That Sirleaf/Blair interview…

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The Guardian is having a bit of fun at the expense of Tony Blair, following this interview with him and Liberian President (and Nobel Laureate) Ellen Johnson Sirleaf, during which he sidesteps the issue of gay rights and refuses to answer the question when asked whether governance and human rights go hand in hand.

On one point I think they are both right: that Tony Blair’s presence in Liberia is restricted to a few specific development issues.  He is not in Liberia as a senior global statesman promoting peace and love: he is there as a hired contractor to the Liberian government, who have hired his Africa Governance Initiative to advise them on delivering in some key policy areas.  Criticising him for not pushing gay rights in this context is kind of missing the point: if Sirleaf had thought he was out to make trouble for her in a sensitive policy area, she would never have awarded the contract.  Besides – and I think he missed a trick by not pointing this out – the work he does with the Liberian government probably does advance human rights, just not the ones the journalist is asking about.  In my work on HIV I work on rights, including gay rights, but I would find it pretty absurd if a journalist criticised me for having had no impact on access to education or on extrajudicial arrests.  It’s a shame that the journalist in this case fell into the common trap of reducing all African human rights issues to gay rights.

Nonetheless the interview is embarrassing.  It is profoundly depressing that a Nobel Peace Laureate should have the attitudes Sirleaf has.  Blair’s discomfort is palpable.  Given his record on gay rights in the UK though, I suspect it is partly his embarrassment at the things Sirleaf was saying.  But I really don’t see what the problem would have been with Blair giving a straight answer to the question of whether governance and human rights go hand in hand.  Given his championing of interventionist foreign policy in the cause of advancing human rights when he was Prime Minister, it would be nice to see him nail his colours to the mast.  It is certainly nonsense to hide behind the notion that this episode is an example of “country ownership” and that no-one outside Liberia has the right to comment.  It reminds me of that silly statement a Foreign Office minister made a few months ago which seemed to imply homophobia is OK if it is “traditional”.  If human rights isn’t an issue that transcends borders I don’t know what is, and I would have thought no-one knows that better than Blair.  

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The devil is in the detail

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It isn’t every day that the UNAIDS website carries a feature story about African sex workers fighting for their rights.  The feature in question was published shortly after March 3rd, which is International Sex Worker Rights Day, and described initiatives supported by UNAIDS in two countries: Kenya and Namibia.  It is great that the story is featured so prominently.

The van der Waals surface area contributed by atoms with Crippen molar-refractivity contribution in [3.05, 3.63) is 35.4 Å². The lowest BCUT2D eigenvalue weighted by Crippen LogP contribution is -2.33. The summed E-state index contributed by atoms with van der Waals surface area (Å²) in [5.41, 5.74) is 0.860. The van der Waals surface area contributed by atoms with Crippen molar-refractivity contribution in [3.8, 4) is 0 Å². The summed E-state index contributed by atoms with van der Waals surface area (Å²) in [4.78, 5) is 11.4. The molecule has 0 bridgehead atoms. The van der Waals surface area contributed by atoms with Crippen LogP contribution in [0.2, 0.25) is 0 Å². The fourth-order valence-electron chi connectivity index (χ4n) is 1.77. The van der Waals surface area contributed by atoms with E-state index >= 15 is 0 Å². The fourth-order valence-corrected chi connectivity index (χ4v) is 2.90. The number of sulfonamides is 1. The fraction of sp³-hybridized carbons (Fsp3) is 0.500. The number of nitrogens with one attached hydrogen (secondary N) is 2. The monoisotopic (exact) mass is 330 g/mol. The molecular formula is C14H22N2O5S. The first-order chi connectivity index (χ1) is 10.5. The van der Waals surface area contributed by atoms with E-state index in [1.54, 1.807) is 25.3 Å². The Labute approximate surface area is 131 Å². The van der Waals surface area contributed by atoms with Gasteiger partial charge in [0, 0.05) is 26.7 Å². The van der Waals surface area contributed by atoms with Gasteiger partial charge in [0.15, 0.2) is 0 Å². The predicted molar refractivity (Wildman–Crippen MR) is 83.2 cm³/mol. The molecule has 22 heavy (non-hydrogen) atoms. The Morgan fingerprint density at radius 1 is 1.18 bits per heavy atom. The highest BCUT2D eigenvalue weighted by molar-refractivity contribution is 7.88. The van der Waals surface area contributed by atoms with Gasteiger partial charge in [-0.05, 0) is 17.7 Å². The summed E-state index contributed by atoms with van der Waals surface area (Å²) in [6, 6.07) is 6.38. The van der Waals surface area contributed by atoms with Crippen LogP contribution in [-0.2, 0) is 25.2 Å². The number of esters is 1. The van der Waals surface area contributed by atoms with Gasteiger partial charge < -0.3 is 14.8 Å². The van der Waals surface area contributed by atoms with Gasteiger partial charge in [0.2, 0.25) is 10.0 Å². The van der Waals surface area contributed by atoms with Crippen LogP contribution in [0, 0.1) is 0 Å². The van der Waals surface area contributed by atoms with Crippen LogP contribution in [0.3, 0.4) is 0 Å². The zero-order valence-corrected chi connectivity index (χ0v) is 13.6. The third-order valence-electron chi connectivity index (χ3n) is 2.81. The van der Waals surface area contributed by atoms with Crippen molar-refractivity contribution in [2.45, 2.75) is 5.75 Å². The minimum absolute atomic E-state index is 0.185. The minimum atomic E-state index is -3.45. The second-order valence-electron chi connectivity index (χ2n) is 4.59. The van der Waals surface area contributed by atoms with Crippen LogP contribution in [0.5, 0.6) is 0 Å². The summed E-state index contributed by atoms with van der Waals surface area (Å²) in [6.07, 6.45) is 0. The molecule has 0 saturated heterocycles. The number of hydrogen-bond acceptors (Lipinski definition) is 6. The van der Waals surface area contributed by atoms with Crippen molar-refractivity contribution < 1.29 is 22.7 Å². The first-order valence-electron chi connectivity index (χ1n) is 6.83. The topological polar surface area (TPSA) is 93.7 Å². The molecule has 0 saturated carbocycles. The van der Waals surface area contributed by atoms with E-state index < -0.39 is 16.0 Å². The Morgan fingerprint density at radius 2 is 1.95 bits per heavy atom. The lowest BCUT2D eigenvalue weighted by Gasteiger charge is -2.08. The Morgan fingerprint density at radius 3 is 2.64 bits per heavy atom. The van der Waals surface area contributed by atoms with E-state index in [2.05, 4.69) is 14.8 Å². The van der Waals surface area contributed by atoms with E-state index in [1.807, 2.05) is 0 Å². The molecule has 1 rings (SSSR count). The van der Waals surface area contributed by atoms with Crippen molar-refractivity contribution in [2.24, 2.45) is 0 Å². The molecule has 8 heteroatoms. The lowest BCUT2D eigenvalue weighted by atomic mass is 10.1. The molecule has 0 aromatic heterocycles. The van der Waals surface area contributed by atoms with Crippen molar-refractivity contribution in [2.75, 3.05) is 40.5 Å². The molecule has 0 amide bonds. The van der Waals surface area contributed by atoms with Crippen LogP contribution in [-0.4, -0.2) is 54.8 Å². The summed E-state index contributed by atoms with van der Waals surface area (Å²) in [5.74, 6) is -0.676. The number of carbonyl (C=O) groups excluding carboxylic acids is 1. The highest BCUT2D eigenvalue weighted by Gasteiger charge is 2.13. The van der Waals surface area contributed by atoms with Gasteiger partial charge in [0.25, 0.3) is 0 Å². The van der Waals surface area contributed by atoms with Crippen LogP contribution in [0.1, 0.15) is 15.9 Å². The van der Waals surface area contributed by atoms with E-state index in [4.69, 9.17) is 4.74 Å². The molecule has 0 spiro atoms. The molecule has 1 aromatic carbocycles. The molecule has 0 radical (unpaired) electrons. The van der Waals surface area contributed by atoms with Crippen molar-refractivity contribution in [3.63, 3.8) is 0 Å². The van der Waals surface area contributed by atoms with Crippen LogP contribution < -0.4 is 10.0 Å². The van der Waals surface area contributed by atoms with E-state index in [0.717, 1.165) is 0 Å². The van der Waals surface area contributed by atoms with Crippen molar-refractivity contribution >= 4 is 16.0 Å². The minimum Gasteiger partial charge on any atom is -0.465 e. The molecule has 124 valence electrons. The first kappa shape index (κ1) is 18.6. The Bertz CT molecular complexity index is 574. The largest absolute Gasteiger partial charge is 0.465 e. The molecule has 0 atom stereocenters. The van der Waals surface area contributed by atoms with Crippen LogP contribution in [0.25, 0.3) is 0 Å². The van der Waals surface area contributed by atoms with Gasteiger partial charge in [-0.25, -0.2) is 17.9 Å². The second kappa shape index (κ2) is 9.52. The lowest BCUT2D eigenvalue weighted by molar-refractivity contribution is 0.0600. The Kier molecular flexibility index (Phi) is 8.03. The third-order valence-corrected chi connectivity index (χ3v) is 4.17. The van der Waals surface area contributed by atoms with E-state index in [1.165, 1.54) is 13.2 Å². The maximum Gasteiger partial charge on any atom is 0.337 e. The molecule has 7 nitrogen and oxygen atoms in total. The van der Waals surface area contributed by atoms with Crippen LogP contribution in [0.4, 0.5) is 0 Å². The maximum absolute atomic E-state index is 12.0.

I was quite involved in the Namibia work, as I’ve explained here and here.  As a result I read the UNAIDS story very closely after seeing it on Twitter.  And then I wrote to UNAIDS: 

@UNAIDS It’s great you covered Namibia in your sex work story. However there are a couple of inaccuracies in the article. Can we discuss?

I also sent an email.  It’s been a couple of days since I contacted them so I think it is fair to explain here which parts of the story I take issue with.

Firstly, this sentence:

The publications noted that sex workers are disproportionately affected by HIV due to the nature of their work—most of the time they can not negotiate the use [sic] condoms with their clients.

(Emphasis added).

I’ve read every piece of research conducted with sex workers in Namibia, dating back to 2000. The quality of the research is, on the whole, very poor, based on unspecified methods and non-representative samples.  Nonetheless none of the studies says that most sex workers cannot negotiate condom use.  The participants in the community assessment research we set up in October didn’t say this was the case either.  To be sure, condom use is not systematic.  This may have something to do with negotiation skills, but as the assessment showed it is also affected by lots of other things, such as the attitudes of clients, with the fact that police officers use posession of condoms by sex workers as evidence of criminal activity, and lack of supply. It is inaccurate and stigmatising to imply the problem is just about sex workers.

Secondly, this:

The reports include recommendations for action by national and local stakeholders to address these challenges and protect the human rights of sex workers. Such recommendations include addressing violence, abuse and stigma towards sex workers as well as reducing legal and policy barriers that block their access to HIV services.

(Emphasis added).

When sex workers involved in the work asked for changes to laws and policies, they were not doing so on the grounds that it would help them get access to HIV services.  They were doing so because the laws and policies as they stand are one of the main reasons they are so vulnerable to violence, abuse and stigma.  Yes, HIV is a big issue for sex workers in Namibia.  But it is one of many issues.  That much was clear from what sex workers said throughout this project and during their interviews with several Namibian newspapers.  Indeed the quotes from sex workers that UNAIDS uses in its feature more accurately reflect the reality.

The reason I think this is important is because the whole idea behind the work we did in Namibia was to move away from the standard survey approaches which ask sex workers the same standard questions about condom use and access to services, and to give sex workers space to talk, among other things, about the issues that HIV programmes aren’t helping them with and maybe even won’t help them with.  We achieved this to an extent, so it is frustrating to see this message get homogenised into the same old narratives that we normally hear.  I’ve written before about the need HIV policy wonks have to only discuss things that have categorically been shown to have an epidemiological association with HIV.  That’s fine up to a point, but if we’re really committed to listening to communities, we’ve got to take what they are saying at face value.